• I accepted this as the answer due to the depth of the references cited. This gives more option for cross validation.
    – Jones G
    Jan 30 '21 at 19:04
  • Excellent answer. Concise, yet fully informative. +1.
    – Nigel J
    Jan 30 '21 at 22:30

Here is the larger quote from Hebrews 1:8-12 which, as you have rightly commented, is addressed to the Son:

But of the Son he says, “Your throne, O God, is forever and ever, the scepter of uprightness is the scepter of your kingdom. You have loved righteousness and hated wickedness; therefore God, your God, has anointed you with the oil of gladness beyond your companions.” And, “You, Lord, laid the foundation of the earth in the beginning, and the heavens are the work of your hands; they will perish, but you remain; they will all wear out like a garment, like a robe you will roll them up, like a garment they will be changed. But you are the same, and your years will have no end.” 

The verses in question (Heb 1:10-12) are a quotation from Psalm 102:24-27:

“O my God,” I say, “take me not away in the midst of my days— you whose years endure throughout all generations!” Of old you laid the foundation of the earth, and the heavens are the work of your hands. They will perish, but you will remain; they will all wear out like a garment. You will change them like a robe, and they will pass away, but you are the same, and your years have no end. 

Notice that the passage in Psalms addresses to "O my God" and in Hebrews to "of the Son he says". When linked, as this is, to the creative act of "laying the foundation of the earth" and immersed in the eternal nature expressed by "you whose years endure throughout all generations" and "your years have no end" it is, indeed, a strong thread of evidence for the triune nature of the Godhead.

John begins his Gospel in just the same way appealing to the same two elements of creation and eternality:

In the beginning was the Word, and the Word was with God, and the Word was God. He was in the beginning with God. All things were made through him, and without him was not any thing made that was made.- John 1:1-3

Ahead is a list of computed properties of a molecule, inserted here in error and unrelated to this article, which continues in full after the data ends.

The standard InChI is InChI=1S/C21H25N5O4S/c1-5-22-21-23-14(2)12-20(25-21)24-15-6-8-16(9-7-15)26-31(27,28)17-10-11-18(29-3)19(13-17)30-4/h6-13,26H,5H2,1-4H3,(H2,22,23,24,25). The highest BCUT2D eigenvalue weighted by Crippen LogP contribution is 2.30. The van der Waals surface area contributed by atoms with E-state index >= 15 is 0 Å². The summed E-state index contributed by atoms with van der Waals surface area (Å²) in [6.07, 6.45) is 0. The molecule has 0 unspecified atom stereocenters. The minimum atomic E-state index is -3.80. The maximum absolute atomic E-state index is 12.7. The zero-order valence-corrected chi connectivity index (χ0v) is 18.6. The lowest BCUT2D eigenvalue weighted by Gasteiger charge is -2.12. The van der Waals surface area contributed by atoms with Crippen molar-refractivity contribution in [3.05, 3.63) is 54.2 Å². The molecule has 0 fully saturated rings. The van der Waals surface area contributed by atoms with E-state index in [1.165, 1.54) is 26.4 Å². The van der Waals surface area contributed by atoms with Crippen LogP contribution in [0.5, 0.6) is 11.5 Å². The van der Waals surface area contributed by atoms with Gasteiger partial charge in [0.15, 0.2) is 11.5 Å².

This Word, this Logos, is the Divine mind. It is not merely the Word as spoken expression but it is inseparable from the thought and intention behind that which is spoken. As there can be no ontological difference between what an infinite, eternal God of perfect integrity thinks, says, and does and what that God actually is, therefore the Word (Divine thought and intent) was God.

There are those who imagine a time where God the Father existed prior to creating the Word. This necessitates either diminishing the Word (which some do), adding phrases to the text (as some do), or imagining God existing for a time with neither thought nor intention.

But we have, very clearly "In the beginning God..." prior to creation without beginning or end. And we have equally clearly "In the beginning was the Word and the Word was with God and the Word was God..." prior to creation and without beginning or end.

He (the Word) was in the beginning with God. This beginning is intended to bring us to Genesis 1:1.

The same He (the Word) was God at that point.

He both was God and also with God.

This is why the writer of Hebrews can say some of the same things about the Son as are said of God himself.

  • Thank you for this answer, I up-voted this, I wish I can check both. Regards
    – Jones G
    Jan 30 '21 at 19:07